Depends. Are you a woodworker type of guy or are you a pay somebody to do it sorta guy? Sounds like a lot of rooting around for nothing. My first reaction to this thread was "will a gibson age like a gibson?" Just treat it right man, it will server you well. It's not an investment, it's a working guitar.
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#15


Gibson still uses nitro lacquer on everything but the cheap faded guitars. Granted, it's a slightly different chemical composition because of environmental regulations but still. It's exactly the same thing as the old stuff in practice.

And a good poly finish is considerably more expensive than a good lacquer finish because it takes a lot more man hours and training to get it right.
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Last edited by mmolteratx at Aug 2, 2011,
#16
cathbard is right. epiphones can be nice guitars, but there is also a chance you wont even have the thing long enough for it to age like that haha
Originally posted by primusfan
When you crank up the gain to 10 and switch to the lead channel, it actually sounds like you are unjustifiably bombing an innocent foreign land.


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τλε τρπ βπστλεπλσσδ
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#17
Oh... Said I wasn't sure.


^Doesn't it take like 10 years or so?
We've dressed up in our best...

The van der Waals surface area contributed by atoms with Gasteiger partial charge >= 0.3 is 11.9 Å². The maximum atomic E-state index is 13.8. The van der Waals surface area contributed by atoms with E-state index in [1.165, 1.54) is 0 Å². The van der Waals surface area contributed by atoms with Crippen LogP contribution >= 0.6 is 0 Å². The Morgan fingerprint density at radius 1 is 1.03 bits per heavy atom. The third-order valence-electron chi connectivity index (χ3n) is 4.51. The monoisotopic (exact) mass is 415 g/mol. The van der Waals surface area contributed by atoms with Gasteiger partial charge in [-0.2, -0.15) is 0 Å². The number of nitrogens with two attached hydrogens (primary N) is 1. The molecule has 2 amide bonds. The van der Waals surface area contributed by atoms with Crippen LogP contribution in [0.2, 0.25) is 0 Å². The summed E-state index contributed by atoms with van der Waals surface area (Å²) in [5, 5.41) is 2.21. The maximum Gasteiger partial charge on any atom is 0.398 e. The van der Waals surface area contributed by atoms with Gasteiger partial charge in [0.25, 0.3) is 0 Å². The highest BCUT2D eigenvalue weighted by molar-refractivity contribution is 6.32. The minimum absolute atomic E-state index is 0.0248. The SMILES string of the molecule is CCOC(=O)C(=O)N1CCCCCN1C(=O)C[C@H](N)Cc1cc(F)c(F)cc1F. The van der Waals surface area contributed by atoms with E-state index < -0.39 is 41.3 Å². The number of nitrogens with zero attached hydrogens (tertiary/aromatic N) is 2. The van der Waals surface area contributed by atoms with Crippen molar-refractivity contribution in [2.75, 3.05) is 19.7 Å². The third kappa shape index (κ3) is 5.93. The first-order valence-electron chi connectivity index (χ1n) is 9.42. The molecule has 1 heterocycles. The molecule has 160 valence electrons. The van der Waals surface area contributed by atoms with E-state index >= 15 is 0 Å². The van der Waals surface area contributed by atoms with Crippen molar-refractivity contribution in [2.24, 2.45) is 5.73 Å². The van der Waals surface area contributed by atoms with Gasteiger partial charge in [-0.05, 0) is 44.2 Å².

...and are prepared to go down like gentlemen.

Quote by bogg808
The PBT is for those too TGP for the rest of UG.

Last edited by mcraddict81592 at Aug 2, 2011,
#18
With the time you'll probably own it, the only age you're going to get is a chip in the headstock and some wore frets.

Not worth the hassle. Nice idea though.
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#20
i think your best bet would be to buy an old gibson from a not so "collectable" year. that way it will already be old and worn in and have all the old goodness you want. and you can find some for around the price of new ones or even less. but some old gibsons go waayyy up in value. so you have to shop around.
Originally posted by primusfan
When you crank up the gain to 10 and switch to the lead channel, it actually sounds like you are unjustifiably bombing an innocent foreign land.


╠═══════╬═══════╣
τλε τρπ βπστλεπλσσδ
╠═══════╬═══════╣
#21
nah. you need nitro for that, far as i'm aware.
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I'll have to put the Classic T models on my to-try list. Shame the finish options there are Anachronism Gold, Nuclear Waste and Aged Clown, because in principle the plaintop is right up my alley.

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#22


the lighter silver colour is the original.... my Epi aged pretty Damn fast, that was after 8 years of hard playing/gigging.

but my guitar was neither pooh or nitro, though my Jim Root fender was nitro and that was 'aging' as you played the bloody thing.

new Gibson guitars take much longer to age than the old and even they took decades.
#23
First of all: Gibson does still use nitro finishes, even on their cheapest guitars.
That includes the Melody Maker and the Faded series.

That means Gibsons will age well, as you would except from a nitro finished guitar.

EDIT: ^ The Jim Root is NOT nitro finished, not many modern Fenders are.
Last edited by JesusCrisp at Aug 2, 2011,
#24
what they call "nitro" today isn't close to what they used in the 50's and 60's.

if it's a thin coat finish, it will age faster.